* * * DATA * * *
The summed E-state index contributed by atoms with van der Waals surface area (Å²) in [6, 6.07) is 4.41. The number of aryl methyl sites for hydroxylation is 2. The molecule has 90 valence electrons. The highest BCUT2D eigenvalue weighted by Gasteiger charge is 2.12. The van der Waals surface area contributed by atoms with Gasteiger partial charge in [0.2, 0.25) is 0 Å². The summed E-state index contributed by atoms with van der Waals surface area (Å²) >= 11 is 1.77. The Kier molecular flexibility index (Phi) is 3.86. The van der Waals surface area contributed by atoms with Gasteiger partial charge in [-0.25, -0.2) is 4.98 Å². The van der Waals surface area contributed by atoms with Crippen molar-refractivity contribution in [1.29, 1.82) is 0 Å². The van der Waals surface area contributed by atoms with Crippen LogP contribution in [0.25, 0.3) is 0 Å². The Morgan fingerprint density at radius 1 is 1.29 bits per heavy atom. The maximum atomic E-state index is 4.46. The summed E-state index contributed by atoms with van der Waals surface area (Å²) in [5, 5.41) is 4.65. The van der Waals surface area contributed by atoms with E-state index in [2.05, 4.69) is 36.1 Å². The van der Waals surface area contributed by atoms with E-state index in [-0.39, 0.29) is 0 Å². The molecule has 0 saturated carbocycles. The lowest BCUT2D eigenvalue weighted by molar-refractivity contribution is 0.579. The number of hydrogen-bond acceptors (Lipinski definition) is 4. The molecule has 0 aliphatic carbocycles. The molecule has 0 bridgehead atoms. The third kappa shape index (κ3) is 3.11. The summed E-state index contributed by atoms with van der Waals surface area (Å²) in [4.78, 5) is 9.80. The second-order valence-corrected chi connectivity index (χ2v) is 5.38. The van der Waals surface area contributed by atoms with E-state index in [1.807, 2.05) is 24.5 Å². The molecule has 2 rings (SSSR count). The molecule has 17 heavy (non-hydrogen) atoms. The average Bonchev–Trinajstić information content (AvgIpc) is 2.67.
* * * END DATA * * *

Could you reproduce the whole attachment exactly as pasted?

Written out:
The summed E-state index contributed by atoms with van der Waals surface area (Å²) in [6, 6.07) is 4.41. The number of aryl methyl sites for hydroxylation is 2. The molecule has 90 valence electrons. The highest BCUT2D eigenvalue weighted by Gasteiger charge is 2.12. The van der Waals surface area contributed by atoms with Gasteiger partial charge in [0.2, 0.25) is 0 Å². The summed E-state index contributed by atoms with van der Waals surface area (Å²) >= 11 is 1.77. The Kier molecular flexibility index (Phi) is 3.86. The van der Waals surface area contributed by atoms with Gasteiger partial charge in [-0.25, -0.2) is 4.98 Å². The van der Waals surface area contributed by atoms with Crippen molar-refractivity contribution in [1.29, 1.82) is 0 Å². The van der Waals surface area contributed by atoms with Crippen LogP contribution in [0.25, 0.3) is 0 Å². The Morgan fingerprint density at radius 1 is 1.29 bits per heavy atom. The maximum atomic E-state index is 4.46. The summed E-state index contributed by atoms with van der Waals surface area (Å²) in [5, 5.41) is 4.65. The van der Waals surface area contributed by atoms with E-state index in [2.05, 4.69) is 36.1 Å². The van der Waals surface area contributed by atoms with E-state index in [-0.39, 0.29) is 0 Å². The molecule has 0 saturated carbocycles. The lowest BCUT2D eigenvalue weighted by molar-refractivity contribution is 0.579. The number of hydrogen-bond acceptors (Lipinski definition) is 4. The molecule has 0 aliphatic carbocycles. The molecule has 0 bridgehead atoms. The third kappa shape index (κ3) is 3.11. The summed E-state index contributed by atoms with van der Waals surface area (Å²) in [4.78, 5) is 9.80. The second-order valence-corrected chi connectivity index (χ2v) is 5.38. The van der Waals surface area contributed by atoms with E-state index in [1.807, 2.05) is 24.5 Å². The molecule has 2 rings (SSSR count). The molecule has 17 heavy (non-hydrogen) atoms. The average Bonchev–Trinajstić information content (AvgIpc) is 2.67.